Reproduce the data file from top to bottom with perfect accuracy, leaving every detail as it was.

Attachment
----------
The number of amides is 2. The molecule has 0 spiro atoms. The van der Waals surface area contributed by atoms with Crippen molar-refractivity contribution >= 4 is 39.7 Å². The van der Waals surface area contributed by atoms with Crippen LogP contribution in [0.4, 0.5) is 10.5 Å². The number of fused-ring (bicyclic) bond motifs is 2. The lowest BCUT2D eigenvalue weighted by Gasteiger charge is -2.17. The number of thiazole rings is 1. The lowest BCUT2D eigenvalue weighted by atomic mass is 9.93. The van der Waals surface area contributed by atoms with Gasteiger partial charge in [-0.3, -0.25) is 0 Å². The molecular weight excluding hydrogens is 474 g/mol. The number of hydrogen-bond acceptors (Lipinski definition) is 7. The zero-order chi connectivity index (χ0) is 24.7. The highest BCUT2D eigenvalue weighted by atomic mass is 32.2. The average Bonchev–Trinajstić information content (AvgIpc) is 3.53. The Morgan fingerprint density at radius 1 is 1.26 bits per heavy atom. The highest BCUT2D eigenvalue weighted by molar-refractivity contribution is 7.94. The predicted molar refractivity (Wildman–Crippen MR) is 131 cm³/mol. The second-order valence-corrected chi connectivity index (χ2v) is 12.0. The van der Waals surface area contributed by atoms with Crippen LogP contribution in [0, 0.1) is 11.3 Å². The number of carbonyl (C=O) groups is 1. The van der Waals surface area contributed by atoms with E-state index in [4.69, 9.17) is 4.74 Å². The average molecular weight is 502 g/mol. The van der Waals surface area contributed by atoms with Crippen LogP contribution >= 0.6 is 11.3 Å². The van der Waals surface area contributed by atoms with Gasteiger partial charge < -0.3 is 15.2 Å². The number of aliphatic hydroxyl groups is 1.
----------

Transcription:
The number of amides is 2. The molecule has 0 spiro atoms. The van der Waals surface area contributed by atoms with Crippen molar-refractivity contribution >= 4 is 39.7 Å². The van der Waals surface area contributed by atoms with Crippen LogP contribution in [0.4, 0.5) is 10.5 Å². The number of fused-ring (bicyclic) bond motifs is 2. The lowest BCUT2D eigenvalue weighted by Gasteiger charge is -2.17. The number of thiazole rings is 1. The lowest BCUT2D eigenvalue weighted by atomic mass is 9.93. The van der Waals surface area contributed by atoms with Gasteiger partial charge in [-0.3, -0.25) is 0 Å². The molecular weight excluding hydrogens is 474 g/mol. The number of hydrogen-bond acceptors (Lipinski definition) is 7. The zero-order chi connectivity index (χ0) is 24.7. The highest BCUT2D eigenvalue weighted by atomic mass is 32.2. The average Bonchev–Trinajstić information content (AvgIpc) is 3.53. The Morgan fingerprint density at radius 1 is 1.26 bits per heavy atom. The highest BCUT2D eigenvalue weighted by molar-refractivity contribution is 7.94. The predicted molar refractivity (Wildman–Crippen MR) is 131 cm³/mol. The second-order valence-corrected chi connectivity index (χ2v) is 12.0. The van der Waals surface area contributed by atoms with Crippen LogP contribution in [0, 0.1) is 11.3 Å². The number of carbonyl (C=O) groups is 1. The van der Waals surface area contributed by atoms with E-state index in [4.69, 9.17) is 4.74 Å². The average molecular weight is 502 g/mol. The van der Waals surface area contributed by atoms with Crippen LogP contribution >= 0.6 is 11.3 Å². The van der Waals surface area contributed by atoms with Gasteiger partial charge < -0.3 is 15.2 Å². The number of aliphatic hydroxyl groups is 1.